September was full of so many emotions and heartbreak over the officers not being charged for Breonna Taylor’s death. I had some intense discussions with people in response to one of my posts. I appreciated the people that took the time to read them and tell me that they helped clarify some aspects of the case for them. In case any one else finds them helpful I will also include them here. They are actually quite lengthy, but I think they are important, so I have created a whole new page to break them down. If you have questions about why the officers should or shouldn't be charged, I hope that this helps explains the rules of law that are involved in the case.
This is what my original post said:
"Breonna Taylor should be here. She should be able to protest, to march in the streets, to hold a Black Lives Matter sign. But she is not able to do those things. Because she is not here. Because she was murdered. for no reason. in her home. by the police. whose job it was to protect her."
A follower, let's call him Andy, responded to my post saying,
"Are you kidding me? She was served a warrant by law enforcement and not no knock and enter, they knocked and identified themselves, her boyfriend open fired on law enforcement and they returned fire. Thats what you call a justifiable homicide. Law enforcement officers have the right to defend themselves and to go home at night. If a grand jury can't come up with charges that shows how justified they were and how skewed they where and how skewed the midis made this."
This was my response:
"Andy" thank you for sharing your opinion. Yes, the police had a warrant but for the reasons listed below it was not a legal warrant. Here is an example of just one of the issues that the Breonna Taylor case brings into question and a few of the reasons that Breonna’s murder is not legally justifiable by the police.
Issue: Was this a legal search and seizure under the 4th amendment? (Ie was the warrant valid?)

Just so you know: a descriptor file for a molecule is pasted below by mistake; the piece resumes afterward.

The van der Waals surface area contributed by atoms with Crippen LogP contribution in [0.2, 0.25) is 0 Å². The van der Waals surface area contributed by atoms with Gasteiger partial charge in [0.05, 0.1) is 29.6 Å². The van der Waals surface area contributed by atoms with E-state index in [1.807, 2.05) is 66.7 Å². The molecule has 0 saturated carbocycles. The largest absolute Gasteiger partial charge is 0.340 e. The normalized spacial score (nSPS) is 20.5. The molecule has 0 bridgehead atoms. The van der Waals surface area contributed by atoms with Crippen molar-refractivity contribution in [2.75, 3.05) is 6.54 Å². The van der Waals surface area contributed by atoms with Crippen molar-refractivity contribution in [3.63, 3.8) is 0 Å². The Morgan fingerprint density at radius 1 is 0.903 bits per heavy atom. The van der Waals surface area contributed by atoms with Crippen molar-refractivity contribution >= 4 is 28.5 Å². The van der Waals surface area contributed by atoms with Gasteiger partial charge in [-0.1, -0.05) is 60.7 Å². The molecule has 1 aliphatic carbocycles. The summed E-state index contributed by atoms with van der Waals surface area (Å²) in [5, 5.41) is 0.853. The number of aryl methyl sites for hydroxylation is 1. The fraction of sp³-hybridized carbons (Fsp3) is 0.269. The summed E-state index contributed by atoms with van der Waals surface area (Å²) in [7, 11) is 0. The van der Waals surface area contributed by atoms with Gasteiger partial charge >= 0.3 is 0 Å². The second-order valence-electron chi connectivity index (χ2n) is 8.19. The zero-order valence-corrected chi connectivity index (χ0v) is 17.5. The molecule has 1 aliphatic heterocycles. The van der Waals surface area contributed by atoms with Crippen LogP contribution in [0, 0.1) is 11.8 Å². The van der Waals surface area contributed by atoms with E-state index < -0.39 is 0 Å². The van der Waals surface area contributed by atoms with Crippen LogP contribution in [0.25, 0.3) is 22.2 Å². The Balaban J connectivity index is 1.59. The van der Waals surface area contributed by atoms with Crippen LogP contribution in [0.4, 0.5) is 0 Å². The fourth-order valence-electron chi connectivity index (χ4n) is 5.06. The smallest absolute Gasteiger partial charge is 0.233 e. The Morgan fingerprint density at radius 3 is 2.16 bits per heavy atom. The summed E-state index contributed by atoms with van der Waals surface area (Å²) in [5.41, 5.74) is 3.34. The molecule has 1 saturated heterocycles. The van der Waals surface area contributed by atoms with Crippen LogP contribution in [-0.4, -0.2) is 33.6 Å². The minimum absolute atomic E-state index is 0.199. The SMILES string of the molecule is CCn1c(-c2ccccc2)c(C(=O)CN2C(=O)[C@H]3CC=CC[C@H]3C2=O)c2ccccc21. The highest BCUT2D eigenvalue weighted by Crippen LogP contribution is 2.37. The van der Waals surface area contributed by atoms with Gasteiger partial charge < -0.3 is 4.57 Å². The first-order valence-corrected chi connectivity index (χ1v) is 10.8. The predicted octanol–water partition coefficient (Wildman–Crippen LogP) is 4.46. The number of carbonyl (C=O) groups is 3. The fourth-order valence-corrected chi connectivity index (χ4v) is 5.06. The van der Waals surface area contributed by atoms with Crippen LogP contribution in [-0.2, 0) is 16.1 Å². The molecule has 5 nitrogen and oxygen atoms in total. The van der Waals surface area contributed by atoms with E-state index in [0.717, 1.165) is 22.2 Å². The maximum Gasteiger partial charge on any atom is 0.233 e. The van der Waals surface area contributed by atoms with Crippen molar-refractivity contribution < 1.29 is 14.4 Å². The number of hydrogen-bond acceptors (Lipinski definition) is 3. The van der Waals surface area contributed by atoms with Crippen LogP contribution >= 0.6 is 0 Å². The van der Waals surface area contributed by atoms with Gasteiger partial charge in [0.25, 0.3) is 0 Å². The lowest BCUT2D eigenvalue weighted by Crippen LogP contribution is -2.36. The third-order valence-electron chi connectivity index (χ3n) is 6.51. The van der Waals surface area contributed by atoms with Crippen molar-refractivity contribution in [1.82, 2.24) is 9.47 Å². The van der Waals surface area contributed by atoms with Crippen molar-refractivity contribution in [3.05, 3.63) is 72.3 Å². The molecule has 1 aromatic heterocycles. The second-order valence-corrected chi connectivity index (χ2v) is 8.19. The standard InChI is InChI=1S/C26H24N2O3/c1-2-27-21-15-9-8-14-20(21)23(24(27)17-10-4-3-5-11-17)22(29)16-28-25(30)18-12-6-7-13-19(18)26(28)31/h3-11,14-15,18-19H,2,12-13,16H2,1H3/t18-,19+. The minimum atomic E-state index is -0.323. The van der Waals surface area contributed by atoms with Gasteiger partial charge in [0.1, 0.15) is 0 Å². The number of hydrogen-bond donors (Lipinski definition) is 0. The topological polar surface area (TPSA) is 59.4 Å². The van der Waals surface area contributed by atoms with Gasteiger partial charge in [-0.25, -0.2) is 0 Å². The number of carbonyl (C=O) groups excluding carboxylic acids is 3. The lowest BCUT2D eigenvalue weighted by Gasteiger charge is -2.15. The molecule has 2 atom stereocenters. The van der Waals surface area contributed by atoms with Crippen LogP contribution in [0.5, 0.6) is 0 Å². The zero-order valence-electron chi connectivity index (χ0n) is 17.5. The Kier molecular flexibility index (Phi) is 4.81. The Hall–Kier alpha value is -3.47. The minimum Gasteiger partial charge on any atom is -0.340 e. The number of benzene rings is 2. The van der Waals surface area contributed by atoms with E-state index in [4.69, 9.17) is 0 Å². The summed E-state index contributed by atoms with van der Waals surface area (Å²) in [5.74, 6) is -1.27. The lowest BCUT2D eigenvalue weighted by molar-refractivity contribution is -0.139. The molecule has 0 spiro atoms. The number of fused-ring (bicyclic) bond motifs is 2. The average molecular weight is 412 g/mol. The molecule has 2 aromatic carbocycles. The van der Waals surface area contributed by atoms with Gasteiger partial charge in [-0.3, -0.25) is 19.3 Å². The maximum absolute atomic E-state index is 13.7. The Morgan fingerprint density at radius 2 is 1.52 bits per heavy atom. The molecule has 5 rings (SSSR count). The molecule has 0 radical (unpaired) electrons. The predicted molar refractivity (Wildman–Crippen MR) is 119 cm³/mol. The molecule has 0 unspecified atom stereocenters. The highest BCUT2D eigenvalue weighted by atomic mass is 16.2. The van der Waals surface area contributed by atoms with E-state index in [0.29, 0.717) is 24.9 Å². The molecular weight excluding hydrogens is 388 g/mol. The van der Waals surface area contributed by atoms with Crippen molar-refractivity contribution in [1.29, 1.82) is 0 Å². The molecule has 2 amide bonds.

Rule: The 4th Amendment of the US Constitution restricts the government from authorizing unreasonable searches and seizures. The Supreme Court has held that searches conducted outside the judicial process, without prior approval are prohibited under the Fourth Amendment (with a few detailed exceptions). To get a warrant to do a search the police must show probable cause that a search is justified.
Analysis: Here, to get a warrant and show probable cause, the police say that they verified with the postal inspectors that Glover (Taylor’s ex) was receiving packages at Taylor’s address. The Louisville postal inspector, Tony Gooden, however says that his office was not a part of an inspection of drug trafficking activity in relation to packages delivered to Breonna’s address.
If the basis for the warrant was not valid (ie because they did not in fact have reason to believe that Glover was receiving packages at her house because there was not an ongoing inspection with the postal inspector as they stated in the warrant) then the police did not have the necessary approval to search Breonna’s home (or to break into Breonna’s home in the middle of the night). Therefore, the police violated Breonna’s right against unreasonable searches and seizures and their entry into her home was not legal. Since it was not legal for the plainclothes officers to knock down her door in the middle of the night and her boyfriend, a legal gun owner, was justified in standing his ground and firing at an intruder to their home.
Some other issues that I’d be happy to discuss with you are whether was a permissible no knock situation (or exception to the knock and announce rule) which it does not appear to be, and if we decide it was an exception, did the police execute it legally. And the police department themselves answers that when they said in their June 23rd letter to Detective Hankison regarding public integrity case #20-019, that he violated procedure when he fired 10 rounds into Taylor’s apartment while executing the warrant. Specifically noting that he violated the standard operating procedure 5.1.2 obedience to rules and regulation when he displace an extreme indifference to the value of human life, creating a substantial danger of death and serious injury to Taylor and the occupants in the apartment next to hers, as well as violating standing operating procedure 9.1.12 Use of Deadly Force, say that when he blindly fired 10 rounds into her apartment “without supporting facts that your deadly force was directed at a person against whom posed an immediate threat of danger or serious injury” to himself or others.
“Andy” responded, “facts are the douche bag shot at the cops first and the cops returned fire. If anything her boyfriend should be brought up on charged before any of the cops. @ladiekatieart are emotional talking points based off of opinion not facts of the case. All ‘social’ issues are opinions based off of emotions.”
I responded again, below.